Born to Wanda travel blog

Wine Slushies at Weibel Winery in Lodi

My New BFF Nick

Viaggio Winery Was So Pretty

Huevos Rancheros at Phillips Farm

Charming Calistoga Home

Russian River Access at Campground

Sonoma County Coastal Park View

The Beauties Grew Wild Along the Road

View From Fort Ross State Park

Russian Chapel at Fort Ross

August 8, 2017 California Dreamin'

That's what I will be doing shortly because I am too tired to do anything else. Even though I haven't driven that many miles since leaving Lodi yesterday morning, I have been on roads that require a firm grip on the wheel and every bit of my attention, every single second. CA 12 from I-5 traveling west towards the coast is the worst. It's a very heavily traveled two-lane with either a cement barrier or 2' tall yellow rubber stakes along the center line, and the speed limit is 55. It's like driving through a narrow construction area at high speed for 35 miles, not fun!

It was a huge relief to get to CA 29 which runs north through Napa Valley, passing winery after winery after winery, many of them with familiar names: Menage a Trois, Sutter Home, Simi. Beringer Brothers is a frickin' mansion! As appealing as a drink sounded after driving on 12, it was only 10:00 am. Besides, tasting in Napa costs $20+ vs $5-7 in Lodi. No way!

At the north end of Napa Valley sits Calistoga, a cute town with some beautiful old homes. I walked around town a bit but decided not to stay there as the Passport America campground there was not appealing at all. Instead I headed Wanda north on CA128. This peaceful and very scenic road led me to Alexander Valley Campground, also a half-price Passport park. It sits right on the Russian River and was a pleasant overnight stop after a long day. While strolling around I talked to two couples from CA, and they both want to leave the state because the taxes are so high. They also told me they never drive CA 12, lol.

This morning I headed towards Healdsburg and points south, then onto River Road heading towards the coast. It was like driving though a tunnel of big oak trees interspersed with huge redwoods, so dense it did not allow a glimpse of the Russian River except when I came to a bridge. Many curves later there was the Pacific Ocean! I decided to head south on Hwy. 1 to Point Reyes National Seashore, but it didn't take me long to figure out that I'd rather drive in the opposite direction and be on the INSIDE of the drop-offs. Point Reyes would have to wait.

There are many places to stop and walk to an ocean overlook. The highlight of my day was an unplanned stop at Fort Ross State Park when I turned there to let cars go by me. (I have found the drivers are mostly courteous, giving me a little wave and a toot-toot when I use a turnout to let them by. No, I don't mean a one-fingered wave.) Anyway, it was time for lunch so I paid my entrance fee (less $1 off just for being old), and ended up staying there for two hours. I walked the trail above the ocean, checked out the reconstructed fort which was founded by Russians, and enjoyed seeing a lot of wildflowers and a beautiful red-throated hummingbird.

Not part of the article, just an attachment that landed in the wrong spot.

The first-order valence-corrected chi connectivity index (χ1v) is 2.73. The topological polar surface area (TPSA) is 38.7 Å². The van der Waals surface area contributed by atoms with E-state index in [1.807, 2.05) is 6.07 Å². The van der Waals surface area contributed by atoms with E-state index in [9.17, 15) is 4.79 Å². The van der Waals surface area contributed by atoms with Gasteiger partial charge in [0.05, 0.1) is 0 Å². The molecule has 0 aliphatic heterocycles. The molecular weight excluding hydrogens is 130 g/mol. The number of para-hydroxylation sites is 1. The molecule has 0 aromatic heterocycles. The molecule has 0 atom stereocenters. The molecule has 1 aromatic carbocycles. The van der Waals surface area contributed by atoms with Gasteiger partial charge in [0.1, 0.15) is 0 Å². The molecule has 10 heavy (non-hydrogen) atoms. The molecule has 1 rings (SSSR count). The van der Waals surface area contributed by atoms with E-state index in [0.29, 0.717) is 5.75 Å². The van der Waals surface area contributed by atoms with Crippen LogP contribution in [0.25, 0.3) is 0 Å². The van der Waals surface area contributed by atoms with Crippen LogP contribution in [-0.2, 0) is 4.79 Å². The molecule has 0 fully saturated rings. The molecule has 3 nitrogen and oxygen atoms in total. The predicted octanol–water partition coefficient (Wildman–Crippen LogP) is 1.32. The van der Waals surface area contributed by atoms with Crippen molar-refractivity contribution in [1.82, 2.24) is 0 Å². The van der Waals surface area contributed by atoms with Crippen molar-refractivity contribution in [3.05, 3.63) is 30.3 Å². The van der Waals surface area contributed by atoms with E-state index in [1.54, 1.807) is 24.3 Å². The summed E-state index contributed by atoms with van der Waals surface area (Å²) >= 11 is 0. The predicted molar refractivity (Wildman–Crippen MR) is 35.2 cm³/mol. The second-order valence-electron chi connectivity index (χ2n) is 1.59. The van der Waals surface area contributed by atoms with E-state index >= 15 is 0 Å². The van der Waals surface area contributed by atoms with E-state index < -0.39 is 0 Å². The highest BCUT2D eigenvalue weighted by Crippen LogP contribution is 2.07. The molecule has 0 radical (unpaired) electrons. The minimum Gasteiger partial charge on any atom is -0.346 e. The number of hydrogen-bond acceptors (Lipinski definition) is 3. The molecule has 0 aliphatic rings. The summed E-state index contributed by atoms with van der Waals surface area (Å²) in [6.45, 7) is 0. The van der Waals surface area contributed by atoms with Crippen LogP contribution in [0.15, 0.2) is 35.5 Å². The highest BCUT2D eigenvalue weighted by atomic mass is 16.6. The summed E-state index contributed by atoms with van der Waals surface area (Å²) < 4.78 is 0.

Californians are so friendly. I had a great conversation at Fort Ross with a young man who was biking from Fort Bragg south to Berkeley. At a beach access stop in Sea Ranch I met Elaine and Bob (and their two dogs) who used to live in Port Townsend, WA before moving back to CA, and they gave me ideas of things to see and warned me about the wind. A lady from Lake Tahoe brought me two campground brochures yesterday after we talked about things to see in Eureka. My wine pourers in Lodi, Nick at Weibel and Rosie at Viaggio, are my new BFFs. Rosie was a hoot, newly divorced after 20 years because her husband was doing “bad stuff” on the internet, even during their three years of counseling. She called it “cheating for lazy husbands”. For some reason people like to tell me stuff. Maybe that is why I was a good recruiter.

About 2:45 I decided to start looking for a campground for the night. All the county and state campgrounds I drove through were full, so when I finally got a cell signal I called the next state park north. No luck. She was very clear you have to reserve sites at least 48 hours in advance; most are booked months ahead and only one park has walk-up spots and it was another 45 miles north. Bummer. No free Harvest Hosts and no public land where I could just camp for free. I decided I'd keep driving until I found a hotel, which I knew would set me back at least $175, when I spotted a KOA sign in Manchester. Luckily they had a spot – for $58 which is ridiculous. Even the state parks are $35 and don't have electricity or showers. Expensive camping but priceless scenery.

August 9 Update

BTW, I loved Lodi and if I wanted to live in CA, which I don't, I would definitely consider Lodi the place to be. It would be a great girls' wine tasting trip destination.

Anyhoo, anticipating more camping issues, I decided to check AirBnB last night. Up popped Richard who can park three small RVs on his redwood forested land a mile from Mendocino. I immediately booked two nights, but will be off the grid for a couple of days. I can't wait!

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